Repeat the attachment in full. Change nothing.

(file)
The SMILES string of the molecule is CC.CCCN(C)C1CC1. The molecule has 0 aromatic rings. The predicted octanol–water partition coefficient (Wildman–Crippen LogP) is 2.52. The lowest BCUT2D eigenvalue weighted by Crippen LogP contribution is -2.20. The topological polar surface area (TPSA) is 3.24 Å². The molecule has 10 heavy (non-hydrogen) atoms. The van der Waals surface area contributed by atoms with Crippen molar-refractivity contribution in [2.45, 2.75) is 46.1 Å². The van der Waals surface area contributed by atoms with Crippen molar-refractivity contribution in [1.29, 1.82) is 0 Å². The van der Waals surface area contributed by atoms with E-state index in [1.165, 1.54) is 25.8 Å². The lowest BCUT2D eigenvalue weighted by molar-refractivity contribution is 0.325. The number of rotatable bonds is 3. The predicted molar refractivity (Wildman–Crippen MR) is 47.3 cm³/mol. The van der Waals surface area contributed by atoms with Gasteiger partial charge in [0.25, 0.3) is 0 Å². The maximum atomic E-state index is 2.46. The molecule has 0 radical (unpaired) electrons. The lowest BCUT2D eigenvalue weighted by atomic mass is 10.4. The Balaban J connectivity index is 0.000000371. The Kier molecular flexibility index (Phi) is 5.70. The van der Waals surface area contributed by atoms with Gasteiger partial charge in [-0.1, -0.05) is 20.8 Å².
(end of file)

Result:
The SMILES string of the molecule is CC.CCCN(C)C1CC1. The molecule has 0 aromatic rings. The predicted octanol–water partition coefficient (Wildman–Crippen LogP) is 2.52. The lowest BCUT2D eigenvalue weighted by Crippen LogP contribution is -2.20. The topological polar surface area (TPSA) is 3.24 Å². The molecule has 10 heavy (non-hydrogen) atoms. The van der Waals surface area contributed by atoms with Crippen molar-refractivity contribution in [2.45, 2.75) is 46.1 Å². The van der Waals surface area contributed by atoms with Crippen molar-refractivity contribution in [1.29, 1.82) is 0 Å². The van der Waals surface area contributed by atoms with E-state index in [1.165, 1.54) is 25.8 Å². The lowest BCUT2D eigenvalue weighted by molar-refractivity contribution is 0.325. The number of rotatable bonds is 3. The predicted molar refractivity (Wildman–Crippen MR) is 47.3 cm³/mol. The van der Waals surface area contributed by atoms with Gasteiger partial charge in [0.25, 0.3) is 0 Å². The maximum atomic E-state index is 2.46. The molecule has 0 radical (unpaired) electrons. The lowest BCUT2D eigenvalue weighted by atomic mass is 10.4. The Balaban J connectivity index is 0.000000371. The Kier molecular flexibility index (Phi) is 5.70. The van der Waals surface area contributed by atoms with Gasteiger partial charge in [-0.1, -0.05) is 20.8 Å².